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QUESTION: "The total number of panes lack 32 of being 9 times the L.C.M. of the sum of the panes in 3 windows, one of each type."

I think this means if 32 panes were added, then that number would equal the number calculated from the remainder of  statement.

ANSWER: "A building is constructed with 3 floors. The windows on each floor have several panes of glass. First floor - 24 panes of glass in each window. Second floor - 20 panes of glass in each window. Third floor - 16 panes of glass in each window. Ratio of number of windows of the 3 types are 4:2:1."

The first, second, and third floors have 4n, 2n, and n windows, respectively.
total number of panes = 24(4n) + 20(2n) + 16(n) = 152n

"The total number of panes lack 32 of being 9 times the L.C.M. of the sum of the panes in 3 windows, one of each type."
Windows have 24, 20, or 16 panes.
The least common multiple of 24, 20, and 16 is 240.

152n + 32 = 9·240 = 2160
152n = 2160 - 32 = 2128
n = 2128/152 = 14

total number of windows = 4n+2n+n = 98

---------- FOLLOW-UP ----------

QUESTION: "The total number of panes lack 32 of being 9 times the L.C.M. of the sum of the panes in 3 windows, one of each type."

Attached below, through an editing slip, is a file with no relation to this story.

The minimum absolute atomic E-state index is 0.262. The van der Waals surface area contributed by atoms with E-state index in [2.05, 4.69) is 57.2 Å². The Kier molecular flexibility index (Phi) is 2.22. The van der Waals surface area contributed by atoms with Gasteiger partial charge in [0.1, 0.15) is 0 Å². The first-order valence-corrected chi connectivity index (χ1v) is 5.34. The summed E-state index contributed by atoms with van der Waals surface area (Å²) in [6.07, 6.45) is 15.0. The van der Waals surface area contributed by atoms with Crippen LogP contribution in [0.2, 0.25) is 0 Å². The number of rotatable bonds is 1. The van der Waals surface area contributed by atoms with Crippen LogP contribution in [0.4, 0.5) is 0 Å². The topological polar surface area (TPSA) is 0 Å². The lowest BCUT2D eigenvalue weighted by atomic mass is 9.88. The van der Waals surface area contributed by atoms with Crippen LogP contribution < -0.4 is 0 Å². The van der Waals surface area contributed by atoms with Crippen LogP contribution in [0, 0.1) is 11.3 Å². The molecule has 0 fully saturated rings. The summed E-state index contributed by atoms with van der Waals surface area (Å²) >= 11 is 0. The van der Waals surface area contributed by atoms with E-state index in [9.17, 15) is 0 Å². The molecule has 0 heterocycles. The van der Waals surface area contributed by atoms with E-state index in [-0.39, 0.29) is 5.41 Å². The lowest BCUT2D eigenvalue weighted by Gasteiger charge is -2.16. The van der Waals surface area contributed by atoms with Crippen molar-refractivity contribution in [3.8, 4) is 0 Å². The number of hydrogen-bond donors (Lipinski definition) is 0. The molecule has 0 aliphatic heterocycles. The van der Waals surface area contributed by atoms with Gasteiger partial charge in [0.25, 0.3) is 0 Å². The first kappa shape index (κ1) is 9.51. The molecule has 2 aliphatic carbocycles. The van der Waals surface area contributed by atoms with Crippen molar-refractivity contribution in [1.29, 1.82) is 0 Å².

Confusing statement in the problem- Is the wording supposed to make you think more or just a poorly worded part of the problem ?

I discovered the problem in a BEGINNING algebra book from 1902.

"Is the wording supposed to make you think more or just a poorly worded part of the problem ?"
Both, I think.

It was actually the last half of the statement that I found confusing, because it was poorly worded:

...the L.C.M. of the sum of the panes in 3 windows, one of each type.

"The sum" implies a single quantity, but LCM is based on two or more numbers. It would be more accurate to say "the LCM of the numbers of panes in each type of window."
I also believe the wording was supposed to make you think more, because otherwise they would have simply said "the LCM of 24, 20, and 16."

As for the first part of the statement:

The total number of panes lack 32 of being 9 times...

The phrasing sounds strange, but it may simply reflect the different style of writing in that time and locale.
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